YOU ARE AT:Sample Page
Home 5G Is 5G really a race?

Is 5G really a race?

Is 5G really a race?

Operators pursuing 5G differently in the U.S., Europe and APAC

LONDON—As with previous generations of cellular connectivity, there are many reasons for an operator to want to claim a world’s-first in terms of deploying and offering a commercial service—there’s inherent marketing and brand equity benefits and new revenue stream(s) will aid in further deployment and return on dollars invested into R&D and trial activity among other drivers. But, given the variability and complexity of 5G, is there a benefit to the race mentality?

In the U.S., AT&T and Verizon are respectively working on a standards-compliant mobile service and a fixed wireless service based on both the Verizon Technical Forum specification as well as the non-standalone 5G New Radio (NR) variant. Both operators plan launches later this year. In Korea, KT recently demonstrated a number of new services in tandem with the Olympics in PeyongCheng and is moving toward commercial launches. The three Chinese carriers are relatively mature, and then there’s Europe.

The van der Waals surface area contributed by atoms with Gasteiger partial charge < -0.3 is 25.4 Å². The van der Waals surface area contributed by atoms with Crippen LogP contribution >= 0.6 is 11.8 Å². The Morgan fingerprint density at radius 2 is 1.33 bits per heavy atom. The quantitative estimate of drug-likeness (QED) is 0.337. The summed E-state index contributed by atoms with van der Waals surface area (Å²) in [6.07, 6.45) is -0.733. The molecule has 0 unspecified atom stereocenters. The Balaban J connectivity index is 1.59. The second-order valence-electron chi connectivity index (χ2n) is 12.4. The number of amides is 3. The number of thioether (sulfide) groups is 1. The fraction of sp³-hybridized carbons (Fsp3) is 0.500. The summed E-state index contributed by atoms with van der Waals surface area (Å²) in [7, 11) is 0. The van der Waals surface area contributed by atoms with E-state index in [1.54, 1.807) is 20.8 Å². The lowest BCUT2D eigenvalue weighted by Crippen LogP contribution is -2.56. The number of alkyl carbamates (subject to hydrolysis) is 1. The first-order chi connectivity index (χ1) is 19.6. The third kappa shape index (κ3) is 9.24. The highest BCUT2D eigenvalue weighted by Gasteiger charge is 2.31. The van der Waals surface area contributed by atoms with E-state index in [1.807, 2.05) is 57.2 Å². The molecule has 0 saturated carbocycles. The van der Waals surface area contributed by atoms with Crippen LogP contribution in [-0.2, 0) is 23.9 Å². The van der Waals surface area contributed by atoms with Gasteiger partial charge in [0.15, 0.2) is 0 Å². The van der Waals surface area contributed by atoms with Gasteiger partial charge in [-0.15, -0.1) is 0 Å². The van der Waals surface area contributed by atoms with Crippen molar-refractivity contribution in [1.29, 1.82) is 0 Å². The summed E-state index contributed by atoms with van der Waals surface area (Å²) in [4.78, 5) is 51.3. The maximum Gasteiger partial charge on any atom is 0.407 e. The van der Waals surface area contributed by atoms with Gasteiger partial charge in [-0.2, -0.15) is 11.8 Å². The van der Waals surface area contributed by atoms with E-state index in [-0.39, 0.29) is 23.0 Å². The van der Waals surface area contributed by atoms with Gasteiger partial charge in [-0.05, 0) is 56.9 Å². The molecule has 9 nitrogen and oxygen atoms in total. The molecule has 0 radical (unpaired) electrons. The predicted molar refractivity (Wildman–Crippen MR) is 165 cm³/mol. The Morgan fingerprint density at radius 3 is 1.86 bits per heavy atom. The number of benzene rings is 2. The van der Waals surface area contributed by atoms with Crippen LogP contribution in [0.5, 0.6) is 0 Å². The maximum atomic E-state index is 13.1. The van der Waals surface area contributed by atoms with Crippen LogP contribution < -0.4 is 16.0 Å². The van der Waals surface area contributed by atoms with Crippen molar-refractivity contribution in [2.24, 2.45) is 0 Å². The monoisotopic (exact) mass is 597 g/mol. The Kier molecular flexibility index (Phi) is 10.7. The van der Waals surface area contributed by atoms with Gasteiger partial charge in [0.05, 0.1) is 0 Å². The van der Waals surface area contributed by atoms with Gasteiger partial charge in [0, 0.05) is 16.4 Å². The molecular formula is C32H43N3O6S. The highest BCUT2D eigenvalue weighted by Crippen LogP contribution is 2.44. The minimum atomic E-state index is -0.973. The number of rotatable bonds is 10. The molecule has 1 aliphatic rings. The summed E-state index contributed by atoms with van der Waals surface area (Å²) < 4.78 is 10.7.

“The European market is moving in a tentative way, quite cautiously,” Dan Warren, Head of 5G Research at the Samsung R&D Institute in the U.K., told RCR Wireless News in a chat during 5G World at the ExCel London exhibition venue. “There’s a lack of momentum.”

He agreed that, by and large, there’s a bit of split between the U.S. and the rest of the world in terms of aggressively pursuing consumer-facing services as opposed to looking at the enterprise and industrial use cases that can really benefit from the very high capacity and ultra low latency demanded by applications such as industrial robotics or autonomous warehousing.

“What we see in Europe and in Asia, to an extent, is a little more pragmatism,” Warren said. “I don’t think most operators see it as a race to be first. But all the operators see the value in moving from 4G to 5G.”

Warren also discussed the outlook on spectral harmonization in the three global regions as divvied by the ITU. “Within these regions, you generally try to have alignment. The ITU understands the value of that. Anywhere there’s a land boundary, you need to have harmonization across the border. Generally that gets worked out.”

Editorial Reports

White Papers


Featured Content